iii. Wie wohl ist mir, O Freund der Seelen. [The Love of Christ.] Founded on Canticles viii. 5. 1st published 1692, as above, p. 154, along with Meditation vi., which is entitled "The penitential forsaking and embracing." Included as No. 451 in Freylinghausen's Gesang-Buch, 1704, and recently as No. 438 in the Unverfälschter Liedersegen, 1851, in 6 stanzas of 10 lines. Lauxmann, in Koch, viii., 243, says of it:—
"This hymn dates from the period when Dessler as a youth was residing in his native town of Nürnberg in ill health. He had given up the occupation of goldsmith and set himself to study at Altdorf, but lack of money and of health compelled him to abandon this also. He then maintained himself as a proof reader in his native town, became the spiritual son and scholar in poesy of Erasmus Francisci, in whose powerful faith he found nourishment in his sorrows. Through his linguistic attainments, as well as through his hymns, he furthered the edification of the Christian populace; and what he here sung may have afforded stimulus to himself in the still greater troubles which he afterwards had to endure during his conrectorship, and finally in his last thirty-five weeks illness."
Fischer (ii. 391) calls it—
"One of the finest hymns of Pietism, that has produced many blessed effects, and has been the model and incitement to many hymns of like character."
It is translated as:—
2. O Lord, how happy is the time, a somewhat free translation of stanzas i.-v., with stanza i., slightly varied, repeated as stanza vi., by Greville Matheson. Contributed to the Hymns & Sacred Songs, Manchester, 1855 (edition 1856, No. 226), repeated in the Sunday Magazine, 1872, p. 741, and in Dr. G. Macdonald's Threefold Cord, 1883, p. 38. In the Hymns for the Sick Room, N. Y., 1859 (1861, p. 70), and Hymns of the Ages, 3rd Series, Boston, U.S., 1864, p. 233, it is considerably altered. This text is given in Schaff's Christ in Song, 1869, p. 491, further altered, and beginning "O Friend of souls! how blest the time"; Miss Winkworth's translation of stanza v., altered, being substituted for Mr. Matheson's. In the Methodist Episcopal Hymnal, 1878, No. 613, is stanzas i., ii., v. of Schaff s text.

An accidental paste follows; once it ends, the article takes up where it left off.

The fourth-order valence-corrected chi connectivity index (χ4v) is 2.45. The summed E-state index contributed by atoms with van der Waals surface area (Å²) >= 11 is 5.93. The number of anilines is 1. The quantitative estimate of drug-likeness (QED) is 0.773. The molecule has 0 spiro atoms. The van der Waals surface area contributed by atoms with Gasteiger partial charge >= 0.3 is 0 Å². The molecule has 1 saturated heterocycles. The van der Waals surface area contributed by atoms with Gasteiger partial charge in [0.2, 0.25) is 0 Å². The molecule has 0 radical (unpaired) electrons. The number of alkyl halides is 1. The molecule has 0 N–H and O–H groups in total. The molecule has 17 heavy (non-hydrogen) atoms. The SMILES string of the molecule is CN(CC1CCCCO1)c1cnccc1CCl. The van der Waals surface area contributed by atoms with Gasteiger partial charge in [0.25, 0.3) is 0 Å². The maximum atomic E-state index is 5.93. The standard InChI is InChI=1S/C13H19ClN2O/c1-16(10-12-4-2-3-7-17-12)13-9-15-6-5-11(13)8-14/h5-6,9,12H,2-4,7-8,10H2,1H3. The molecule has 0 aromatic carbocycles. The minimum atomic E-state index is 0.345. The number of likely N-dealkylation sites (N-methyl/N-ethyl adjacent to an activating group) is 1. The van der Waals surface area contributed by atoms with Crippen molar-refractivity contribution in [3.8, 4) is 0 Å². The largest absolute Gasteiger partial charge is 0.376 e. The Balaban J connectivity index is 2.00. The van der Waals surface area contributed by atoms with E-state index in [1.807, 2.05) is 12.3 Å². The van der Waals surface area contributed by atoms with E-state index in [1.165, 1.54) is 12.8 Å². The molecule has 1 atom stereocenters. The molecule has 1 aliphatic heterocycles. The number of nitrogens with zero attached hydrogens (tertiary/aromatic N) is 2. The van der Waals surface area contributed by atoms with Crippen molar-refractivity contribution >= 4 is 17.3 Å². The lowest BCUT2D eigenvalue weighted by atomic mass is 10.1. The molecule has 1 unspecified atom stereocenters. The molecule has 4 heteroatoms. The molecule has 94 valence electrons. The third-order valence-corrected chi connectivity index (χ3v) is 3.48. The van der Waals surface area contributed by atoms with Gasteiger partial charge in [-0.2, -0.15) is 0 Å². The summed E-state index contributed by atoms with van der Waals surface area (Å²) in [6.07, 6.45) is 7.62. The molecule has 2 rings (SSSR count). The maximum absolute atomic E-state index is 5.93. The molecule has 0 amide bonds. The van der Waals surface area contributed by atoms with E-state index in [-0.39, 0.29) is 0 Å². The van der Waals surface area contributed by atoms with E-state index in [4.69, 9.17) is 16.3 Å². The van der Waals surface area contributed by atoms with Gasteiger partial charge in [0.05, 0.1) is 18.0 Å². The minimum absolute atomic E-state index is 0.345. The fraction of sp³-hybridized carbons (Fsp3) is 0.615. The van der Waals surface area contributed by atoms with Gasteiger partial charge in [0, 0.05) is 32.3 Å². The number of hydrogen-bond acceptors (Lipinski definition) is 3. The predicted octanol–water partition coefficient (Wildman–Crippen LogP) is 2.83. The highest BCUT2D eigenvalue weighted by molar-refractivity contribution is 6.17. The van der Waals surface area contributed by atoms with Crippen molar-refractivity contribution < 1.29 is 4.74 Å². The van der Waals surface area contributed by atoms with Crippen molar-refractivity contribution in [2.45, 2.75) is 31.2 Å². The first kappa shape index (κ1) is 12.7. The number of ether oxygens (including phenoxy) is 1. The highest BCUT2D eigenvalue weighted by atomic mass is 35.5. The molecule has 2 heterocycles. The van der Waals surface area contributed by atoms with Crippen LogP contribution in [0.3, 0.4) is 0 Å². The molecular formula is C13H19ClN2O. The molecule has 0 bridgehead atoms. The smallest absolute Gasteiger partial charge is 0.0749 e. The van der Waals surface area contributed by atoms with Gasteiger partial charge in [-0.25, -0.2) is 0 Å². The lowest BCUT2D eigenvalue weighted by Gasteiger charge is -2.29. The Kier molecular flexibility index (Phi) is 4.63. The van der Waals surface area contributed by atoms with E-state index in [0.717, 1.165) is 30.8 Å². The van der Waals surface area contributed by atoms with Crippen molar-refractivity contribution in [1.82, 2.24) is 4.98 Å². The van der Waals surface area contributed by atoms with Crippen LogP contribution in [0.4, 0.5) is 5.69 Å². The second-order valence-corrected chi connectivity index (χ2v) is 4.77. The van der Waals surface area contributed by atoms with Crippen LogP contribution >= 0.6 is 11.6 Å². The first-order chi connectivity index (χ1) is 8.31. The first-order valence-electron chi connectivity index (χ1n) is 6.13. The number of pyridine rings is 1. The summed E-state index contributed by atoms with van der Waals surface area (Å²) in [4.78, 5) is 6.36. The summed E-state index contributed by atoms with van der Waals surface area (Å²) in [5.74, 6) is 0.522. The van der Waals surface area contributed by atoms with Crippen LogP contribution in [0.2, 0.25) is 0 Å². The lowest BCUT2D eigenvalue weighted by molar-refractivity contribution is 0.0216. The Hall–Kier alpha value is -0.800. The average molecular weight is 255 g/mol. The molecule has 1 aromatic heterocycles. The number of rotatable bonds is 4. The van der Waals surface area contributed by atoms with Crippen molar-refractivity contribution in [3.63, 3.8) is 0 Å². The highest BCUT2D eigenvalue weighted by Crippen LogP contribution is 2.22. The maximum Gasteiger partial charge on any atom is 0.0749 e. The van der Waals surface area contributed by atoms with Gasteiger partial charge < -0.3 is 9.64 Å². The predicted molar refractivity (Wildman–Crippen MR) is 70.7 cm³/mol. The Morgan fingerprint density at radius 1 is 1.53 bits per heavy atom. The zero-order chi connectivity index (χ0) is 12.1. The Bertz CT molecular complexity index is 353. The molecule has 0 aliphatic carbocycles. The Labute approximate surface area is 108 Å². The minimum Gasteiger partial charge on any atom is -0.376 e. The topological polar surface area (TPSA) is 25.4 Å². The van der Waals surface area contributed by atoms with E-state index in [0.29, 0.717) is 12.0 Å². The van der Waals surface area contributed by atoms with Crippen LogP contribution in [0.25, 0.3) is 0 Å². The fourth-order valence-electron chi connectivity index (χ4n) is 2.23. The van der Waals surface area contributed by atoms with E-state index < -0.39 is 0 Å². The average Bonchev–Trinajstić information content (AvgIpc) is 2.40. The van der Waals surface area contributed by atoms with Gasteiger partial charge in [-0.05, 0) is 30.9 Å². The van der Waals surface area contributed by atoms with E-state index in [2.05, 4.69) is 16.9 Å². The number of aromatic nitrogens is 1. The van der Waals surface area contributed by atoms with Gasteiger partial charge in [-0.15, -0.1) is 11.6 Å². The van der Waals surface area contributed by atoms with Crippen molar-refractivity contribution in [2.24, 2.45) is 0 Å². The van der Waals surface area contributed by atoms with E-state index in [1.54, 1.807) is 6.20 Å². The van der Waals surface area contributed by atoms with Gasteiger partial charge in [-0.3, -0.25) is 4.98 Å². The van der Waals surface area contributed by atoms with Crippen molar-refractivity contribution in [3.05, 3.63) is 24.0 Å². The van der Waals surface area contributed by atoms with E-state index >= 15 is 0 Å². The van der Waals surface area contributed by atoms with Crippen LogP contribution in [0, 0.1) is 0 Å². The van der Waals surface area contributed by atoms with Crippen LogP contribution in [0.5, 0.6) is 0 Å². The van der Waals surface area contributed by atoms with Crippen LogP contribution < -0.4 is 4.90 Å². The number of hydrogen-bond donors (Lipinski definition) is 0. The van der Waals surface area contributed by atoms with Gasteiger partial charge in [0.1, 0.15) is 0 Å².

-- Excerpts from John Julian, Dictionary of Hymnology (1907)
|Instances (9)||First Line||Text Title||Refrain First Line||Authors||Composers||Meter||Scripture||Tune Title||Tune Key||Incipit||Languages||Publication Date|
|Carmina Sanctorum, a selection of hymns and songs of praise with tunes #383||O Lord, how happy is the time||George MacDonald; Wolfgang Christoph Dessler||1886|
|Carmina Sanctorum: a selection of hymns and songs of praise with tunes #383||O Lord, how happy is the time||George MacDonald; Wolfgang Christoph Dessler||1885|
|Evangelical Lutheran Hymnal #421||O Lord! how happy is the time||1880|
|Hymns for the Sick-Room #70||O Lord! how happy is the time||1866|
|Hymns of the Ages (3rd series) #233||O Lord! how happy is the time||Dessler||1865|
|Immanuel Hymnal #d349||O Lord, how happy is the time||Wolfgang Christoph Dessler||1929|
|The People's Praise Book or Carmina Sanctorum #d441||O Lord, how happy is the time||George MacDonald; Wolfgang Christoph Dessler||1889|
|The Plymouth Hymnal #d373||O Lord, how happy is the time||G. Matheson; Wolfgang Christoph Dessler||1893|
|Unitarian Service Book, and Hymns for Church and Home. Abridged ed. #d291||O Lord, how happy is the time||Wolfgang Christoph Dessler||1904|